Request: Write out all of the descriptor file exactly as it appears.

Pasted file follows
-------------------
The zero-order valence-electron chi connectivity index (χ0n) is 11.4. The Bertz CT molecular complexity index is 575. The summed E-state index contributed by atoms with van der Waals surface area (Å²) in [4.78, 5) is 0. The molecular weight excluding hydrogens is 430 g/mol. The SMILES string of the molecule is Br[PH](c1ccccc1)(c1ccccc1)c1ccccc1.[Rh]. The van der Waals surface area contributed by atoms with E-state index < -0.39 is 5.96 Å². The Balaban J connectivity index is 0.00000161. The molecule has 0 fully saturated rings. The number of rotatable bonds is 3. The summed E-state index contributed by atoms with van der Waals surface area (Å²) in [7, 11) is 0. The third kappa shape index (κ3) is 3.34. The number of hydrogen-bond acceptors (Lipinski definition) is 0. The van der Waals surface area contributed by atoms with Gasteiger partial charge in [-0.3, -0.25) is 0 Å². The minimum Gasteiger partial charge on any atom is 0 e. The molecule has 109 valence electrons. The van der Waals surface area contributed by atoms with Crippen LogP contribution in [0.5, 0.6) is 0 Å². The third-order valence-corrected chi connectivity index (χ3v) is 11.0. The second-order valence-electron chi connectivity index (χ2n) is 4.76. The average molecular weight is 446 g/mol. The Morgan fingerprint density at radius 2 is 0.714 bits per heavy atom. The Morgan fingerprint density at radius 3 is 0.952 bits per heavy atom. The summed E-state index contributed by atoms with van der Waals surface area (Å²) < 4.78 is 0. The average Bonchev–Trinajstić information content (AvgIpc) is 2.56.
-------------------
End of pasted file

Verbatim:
The zero-order valence-electron chi connectivity index (χ0n) is 11.4. The Bertz CT molecular complexity index is 575. The summed E-state index contributed by atoms with van der Waals surface area (Å²) in [4.78, 5) is 0. The molecular weight excluding hydrogens is 430 g/mol. The SMILES string of the molecule is Br[PH](c1ccccc1)(c1ccccc1)c1ccccc1.[Rh]. The van der Waals surface area contributed by atoms with E-state index < -0.39 is 5.96 Å². The Balaban J connectivity index is 0.00000161. The molecule has 0 fully saturated rings. The number of rotatable bonds is 3. The summed E-state index contributed by atoms with van der Waals surface area (Å²) in [7, 11) is 0. The third kappa shape index (κ3) is 3.34. The number of hydrogen-bond acceptors (Lipinski definition) is 0. The van der Waals surface area contributed by atoms with Gasteiger partial charge in [-0.3, -0.25) is 0 Å². The minimum Gasteiger partial charge on any atom is 0 e. The molecule has 109 valence electrons. The van der Waals surface area contributed by atoms with Crippen LogP contribution in [0.5, 0.6) is 0 Å². The third-order valence-corrected chi connectivity index (χ3v) is 11.0. The second-order valence-electron chi connectivity index (χ2n) is 4.76. The average molecular weight is 446 g/mol. The Morgan fingerprint density at radius 2 is 0.714 bits per heavy atom. The Morgan fingerprint density at radius 3 is 0.952 bits per heavy atom. The summed E-state index contributed by atoms with van der Waals surface area (Å²) < 4.78 is 0. The average Bonchev–Trinajstić information content (AvgIpc) is 2.56.